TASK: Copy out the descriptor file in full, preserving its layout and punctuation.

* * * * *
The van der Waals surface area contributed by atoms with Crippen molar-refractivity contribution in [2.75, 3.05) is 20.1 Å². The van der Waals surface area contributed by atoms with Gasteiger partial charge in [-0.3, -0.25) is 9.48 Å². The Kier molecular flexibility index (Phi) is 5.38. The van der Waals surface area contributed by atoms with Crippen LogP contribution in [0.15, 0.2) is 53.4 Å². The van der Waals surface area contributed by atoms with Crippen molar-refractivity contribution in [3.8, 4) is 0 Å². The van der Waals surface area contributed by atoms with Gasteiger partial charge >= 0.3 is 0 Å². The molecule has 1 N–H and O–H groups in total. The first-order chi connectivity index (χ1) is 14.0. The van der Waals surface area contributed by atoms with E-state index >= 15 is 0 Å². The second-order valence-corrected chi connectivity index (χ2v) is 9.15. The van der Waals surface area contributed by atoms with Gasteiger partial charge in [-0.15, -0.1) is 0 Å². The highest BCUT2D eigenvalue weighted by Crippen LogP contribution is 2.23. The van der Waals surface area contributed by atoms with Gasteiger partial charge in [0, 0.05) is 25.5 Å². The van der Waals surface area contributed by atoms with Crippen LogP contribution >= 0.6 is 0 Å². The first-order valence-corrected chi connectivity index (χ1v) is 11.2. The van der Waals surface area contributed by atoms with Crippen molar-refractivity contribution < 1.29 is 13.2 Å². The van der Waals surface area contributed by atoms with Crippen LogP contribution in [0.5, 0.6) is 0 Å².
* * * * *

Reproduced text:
The van der Waals surface area contributed by atoms with Crippen molar-refractivity contribution in [2.75, 3.05) is 20.1 Å². The van der Waals surface area contributed by atoms with Gasteiger partial charge in [-0.3, -0.25) is 9.48 Å². The Kier molecular flexibility index (Phi) is 5.38. The van der Waals surface area contributed by atoms with Crippen LogP contribution in [0.15, 0.2) is 53.4 Å². The van der Waals surface area contributed by atoms with Crippen molar-refractivity contribution in [3.8, 4) is 0 Å². The van der Waals surface area contributed by atoms with Gasteiger partial charge >= 0.3 is 0 Å². The molecule has 1 N–H and O–H groups in total. The first-order chi connectivity index (χ1) is 14.0. The van der Waals surface area contributed by atoms with E-state index >= 15 is 0 Å². The second-order valence-corrected chi connectivity index (χ2v) is 9.15. The van der Waals surface area contributed by atoms with Gasteiger partial charge in [-0.15, -0.1) is 0 Å². The highest BCUT2D eigenvalue weighted by Crippen LogP contribution is 2.23. The van der Waals surface area contributed by atoms with Gasteiger partial charge in [0, 0.05) is 25.5 Å². The van der Waals surface area contributed by atoms with Crippen LogP contribution >= 0.6 is 0 Å². The first-order valence-corrected chi connectivity index (χ1v) is 11.2. The van der Waals surface area contributed by atoms with Crippen molar-refractivity contribution < 1.29 is 13.2 Å². The van der Waals surface area contributed by atoms with Crippen LogP contribution in [0.5, 0.6) is 0 Å².